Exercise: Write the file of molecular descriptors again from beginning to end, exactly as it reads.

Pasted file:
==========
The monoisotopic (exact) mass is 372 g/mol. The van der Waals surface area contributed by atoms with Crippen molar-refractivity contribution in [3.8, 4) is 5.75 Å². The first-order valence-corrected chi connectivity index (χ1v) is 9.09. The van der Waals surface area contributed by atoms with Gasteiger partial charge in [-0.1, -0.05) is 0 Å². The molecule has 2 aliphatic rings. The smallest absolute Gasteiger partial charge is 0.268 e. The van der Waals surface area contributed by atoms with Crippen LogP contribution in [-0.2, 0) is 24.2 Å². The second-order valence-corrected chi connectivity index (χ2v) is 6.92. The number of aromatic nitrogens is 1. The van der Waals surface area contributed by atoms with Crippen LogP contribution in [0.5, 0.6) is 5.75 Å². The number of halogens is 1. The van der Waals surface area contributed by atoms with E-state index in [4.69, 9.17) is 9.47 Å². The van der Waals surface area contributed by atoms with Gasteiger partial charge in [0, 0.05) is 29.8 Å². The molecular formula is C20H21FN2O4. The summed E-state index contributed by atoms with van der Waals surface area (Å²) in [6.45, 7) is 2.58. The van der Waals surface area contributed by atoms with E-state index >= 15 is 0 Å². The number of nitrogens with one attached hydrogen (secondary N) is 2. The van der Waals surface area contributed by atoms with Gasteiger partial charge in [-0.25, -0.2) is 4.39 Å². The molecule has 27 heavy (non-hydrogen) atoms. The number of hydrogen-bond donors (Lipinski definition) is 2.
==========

The monoisotopic (exact) mass is 372 g/mol. The van der Waals surface area contributed by atoms with Crippen molar-refractivity contribution in [3.8, 4) is 5.75 Å². The first-order valence-corrected chi connectivity index (χ1v) is 9.09. The van der Waals surface area contributed by atoms with Gasteiger partial charge in [-0.1, -0.05) is 0 Å². The molecule has 2 aliphatic rings. The smallest absolute Gasteiger partial charge is 0.268 e. The van der Waals surface area contributed by atoms with Crippen LogP contribution in [-0.2, 0) is 24.2 Å². The second-order valence-corrected chi connectivity index (χ2v) is 6.92. The number of aromatic nitrogens is 1. The van der Waals surface area contributed by atoms with Crippen LogP contribution in [0.5, 0.6) is 5.75 Å². The number of halogens is 1. The van der Waals surface area contributed by atoms with E-state index in [4.69, 9.17) is 9.47 Å². The van der Waals surface area contributed by atoms with Gasteiger partial charge in [0, 0.05) is 29.8 Å². The molecular formula is C20H21FN2O4. The summed E-state index contributed by atoms with van der Waals surface area (Å²) in [6.45, 7) is 2.58. The van der Waals surface area contributed by atoms with E-state index >= 15 is 0 Å². The number of nitrogens with one attached hydrogen (secondary N) is 2. The van der Waals surface area contributed by atoms with Gasteiger partial charge in [-0.25, -0.2) is 4.39 Å². The molecule has 27 heavy (non-hydrogen) atoms. The number of hydrogen-bond donors (Lipinski definition) is 2.